Inside “Eligible Receiver”

Excerpted from Dark Territory: The Secret History of Cyber War by Fred Kaplan. Out now from Simon & Schuster. On Wednesday, March 9, Kaplan will discuss his book in New York; for more information and to RSVP, visit the New America website.
On June 9, 1997, 25 officials of the National Security Agency—members of a security squad known as the “Red Team”—hacked into the computer networks of the Department of Defense, using only commercially available equipment and soft­ware. It was the first high-level exercise testing whether the U.S. military’s leaders, facilities, and global combatant commands were prepared for a cyber attack. And the outcome was alarming.

The simulated hack was the brainchild of the NSA director, Lt. Gen. Kenneth Minihan, who, before coming to the agency, had been commander of the Air Force Information Warfare Center in San Antonio, Texas. The center’s tech crews had been detecting frequent hackings of U.S. military computer networks, and had come up with ways to counter them—but few senior officers took notice or cared.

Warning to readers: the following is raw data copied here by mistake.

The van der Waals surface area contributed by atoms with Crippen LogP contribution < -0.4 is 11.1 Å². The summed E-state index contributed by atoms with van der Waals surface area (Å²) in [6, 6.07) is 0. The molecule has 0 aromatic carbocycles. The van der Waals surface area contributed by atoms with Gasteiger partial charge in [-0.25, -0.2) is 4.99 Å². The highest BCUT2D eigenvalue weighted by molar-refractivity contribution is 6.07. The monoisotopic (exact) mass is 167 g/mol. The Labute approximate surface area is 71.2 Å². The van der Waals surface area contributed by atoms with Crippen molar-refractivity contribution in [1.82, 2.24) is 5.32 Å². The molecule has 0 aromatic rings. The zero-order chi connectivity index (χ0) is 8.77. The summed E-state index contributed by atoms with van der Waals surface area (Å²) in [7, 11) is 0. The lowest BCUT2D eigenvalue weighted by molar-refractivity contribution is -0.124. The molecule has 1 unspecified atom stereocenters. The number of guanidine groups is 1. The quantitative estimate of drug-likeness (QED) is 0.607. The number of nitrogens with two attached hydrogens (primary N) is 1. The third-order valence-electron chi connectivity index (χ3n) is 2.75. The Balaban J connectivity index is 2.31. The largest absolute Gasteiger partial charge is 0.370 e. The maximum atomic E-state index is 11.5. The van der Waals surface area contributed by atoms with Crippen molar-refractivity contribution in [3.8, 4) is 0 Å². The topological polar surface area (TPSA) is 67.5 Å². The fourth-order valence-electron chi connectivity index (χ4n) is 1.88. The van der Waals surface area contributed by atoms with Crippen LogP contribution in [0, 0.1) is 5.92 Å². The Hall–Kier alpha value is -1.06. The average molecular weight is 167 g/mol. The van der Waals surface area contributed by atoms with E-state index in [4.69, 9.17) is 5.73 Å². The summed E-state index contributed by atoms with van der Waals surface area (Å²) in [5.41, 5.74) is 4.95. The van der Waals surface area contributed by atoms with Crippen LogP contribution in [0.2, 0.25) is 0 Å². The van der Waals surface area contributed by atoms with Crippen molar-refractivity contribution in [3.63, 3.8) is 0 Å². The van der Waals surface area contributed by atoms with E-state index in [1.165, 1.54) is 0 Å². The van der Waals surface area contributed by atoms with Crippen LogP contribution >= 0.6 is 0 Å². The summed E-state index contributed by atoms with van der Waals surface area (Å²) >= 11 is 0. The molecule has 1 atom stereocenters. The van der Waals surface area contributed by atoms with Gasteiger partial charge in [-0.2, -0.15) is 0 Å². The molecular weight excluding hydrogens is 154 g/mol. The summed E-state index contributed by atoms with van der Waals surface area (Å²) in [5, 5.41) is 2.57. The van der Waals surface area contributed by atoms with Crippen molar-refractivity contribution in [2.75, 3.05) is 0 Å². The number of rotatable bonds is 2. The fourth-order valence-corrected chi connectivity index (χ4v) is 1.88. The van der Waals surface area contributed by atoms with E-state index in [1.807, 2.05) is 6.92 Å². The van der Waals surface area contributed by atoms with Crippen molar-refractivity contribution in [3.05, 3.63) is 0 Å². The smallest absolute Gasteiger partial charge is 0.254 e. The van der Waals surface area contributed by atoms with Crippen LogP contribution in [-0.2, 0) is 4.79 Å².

Each year, the Pentagon’s Joint Staff held an exercise called Eligi­ble Receiver—a simulation or war game designed to highlight some threat or opportunity on the horizon. Minihan wanted the next exercise to test the vulnerability of the U.S. military’s networks to a cyber attack. The most dramatic way to do this, he proposed, was to launch a realattack on those networks. He’d heard about small-scale exercises of this sort, against battalions or air wings of the Army or Air Force. In these war games, he’d been told, the hackers always succeeded. The NSA Red Team was part of the Information Assurance Directorate, the defensive side of the agency, stationed in FANEX, a drab brick building out near Friendship Airport, a 20-minute drive from NSA headquarters at Fort Meade, Maryland. During its most sensitive drills, the Red Team worked out of a chamber called the Pit, which was so secret that few people at NSA knew it ex­isted, and even they couldn’t enter without first passing through two combination-locked doors. In its workaday duties, the Red Team probed for vulnerabilities in new hardware or software that had been designed for the Defense Department, sometimes for the NSA itself. These systems had to clear a high bar to be deemed secure enough for government purchase and installation. The Red Team’s job was to test that bar.

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